- The Washington Times - Tuesday, March 9, 2010

Like many American entrepreneurs, Peter Benson and his wife invested every dime of their savings into their Kansas

manufacturing company, which employs 55 workers and manufactures and exports steel parts. Over the past 12 years, they tripled their sales and doubled employment - in the face of a market crash and two recessions. Now Mr. Benson wants to expand and hire more workers. However, though he has a perfect track record, his loan, backed by the Small Business Administration (SBA), has reached the $2 million maximum allowed by law. Despite his desire to create more good-paying jobs, he cannot get the additional credit he needs.

Unfortunately, Mr. Benson’s story is not unique. Small businesses traditionally have been our nation’s job creators, with 65 percent of new jobs coming from them. But over the past year, they have suffered from the fiscal downturn - more than 80 percent of the jobs lost came from small businesses. Today, small businesses want to hire new workers, but their ability is just out of reach.

As chairman of the Senate Committee on Small Business and Entrepreneurship, I am working with Democrats and Republicans to ensure that the Small Business Administration is a more muscular agency and that small businesses have the tools they need to continue as our nation’s innovators and job creators.

With the next jobs bill on the horizon, the Senate is in a position to include a package of Small Business Committee-approved measures that passed by overwhelming bipartisan margins and, at minimal cost to taxpayers, will put hundreds of thousands of Americans back to work in 2010. This begins by:



c Expanding access to capital: Last year, through the American Recovery and Reinvestment Act, Congress increased guarantees from 75 percent to 90 percent and eliminated fees on small-business loans. These provisions worked - supporting $18.2 billion in new lending and helping create more than 500,000 jobs. But the money has run out. To help small-business owners like Peter Benson expand, we must extend these programs, increase the loan-limit cap from $2 million to $5.5 million and allow the refinancing of commercial real estate debt into long-term, fixed-rate loans.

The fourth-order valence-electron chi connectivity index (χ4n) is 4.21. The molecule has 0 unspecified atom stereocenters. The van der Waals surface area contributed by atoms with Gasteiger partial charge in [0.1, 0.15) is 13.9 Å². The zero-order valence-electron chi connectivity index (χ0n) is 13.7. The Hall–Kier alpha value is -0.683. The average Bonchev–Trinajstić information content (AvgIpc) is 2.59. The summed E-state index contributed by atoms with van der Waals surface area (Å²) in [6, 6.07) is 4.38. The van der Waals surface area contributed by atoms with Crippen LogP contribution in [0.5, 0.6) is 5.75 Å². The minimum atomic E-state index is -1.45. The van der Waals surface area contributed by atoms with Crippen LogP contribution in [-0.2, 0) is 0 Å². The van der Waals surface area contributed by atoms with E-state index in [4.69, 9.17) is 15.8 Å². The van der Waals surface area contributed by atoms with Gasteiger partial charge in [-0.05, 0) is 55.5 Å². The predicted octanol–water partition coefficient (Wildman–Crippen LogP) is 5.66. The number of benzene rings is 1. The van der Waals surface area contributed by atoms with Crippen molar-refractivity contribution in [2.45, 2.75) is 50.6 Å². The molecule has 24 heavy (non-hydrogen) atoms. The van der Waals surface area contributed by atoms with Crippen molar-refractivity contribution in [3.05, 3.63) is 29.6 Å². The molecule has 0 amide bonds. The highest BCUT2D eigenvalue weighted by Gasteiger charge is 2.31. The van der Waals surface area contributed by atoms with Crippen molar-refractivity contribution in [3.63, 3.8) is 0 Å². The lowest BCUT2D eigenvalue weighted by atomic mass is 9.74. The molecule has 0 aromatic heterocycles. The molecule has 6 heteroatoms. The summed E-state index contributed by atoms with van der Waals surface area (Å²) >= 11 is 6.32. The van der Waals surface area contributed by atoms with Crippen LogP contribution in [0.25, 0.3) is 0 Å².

c Enhancing small-business exports: At a time when sales at home are low, exporting offers a global customer base for small firms. With less than 1 percent of small businesses currently exporting, we must boost our small businesses’ exporting potential by improving access to loans and counseling programs for small businesses and enhancing knowledge and interagency coordination of existing federal export assistance resources.

c Ensuring federal contracts go to small businesses: Unlike large businesses that can potentially absorb new government contracts into their work-force, when small businesses get government work, they “hire up.” This is exactly what we want. This makes government contracting one of the easiest and most inexpensive ways the government can immediately help increase sales for America’s entrepreneurs. We must remove the red tape and close loopholes that too often put government work into the hands of multinational corporations instead of Main Street businesses.

c Encouraging counseling and training: Small businesses rely on counseling programs and centers to help them survive and grow efficiently. This includes Small Business Development Centers, which helped save or create nearly 150,000 jobs last year. To keep small businesses strong, Congress must strengthen these programs and end unrealistic requirements that might hamper their success.

Investing in America’s small businesses now will be the key to driving down unemployment and securing the futures of families from coast to coast. These businesses have borne the greatest burden in this economy, and they are the businesses that have the greatest potential to improve it.

These simple, inexpensive and common-sense proposals - along with tax cuts to small businesses to help them hire new employees - can help turn pink slips into paychecks for American workers. The small-business package should be considered by the full Senate as soon as possible as part of the next jobs-creating legislation.

Sen. Mary L. Landrieu, Louisiana Democrat, is chairman of the Senate Committee on Small Business and Entrepreneurship.

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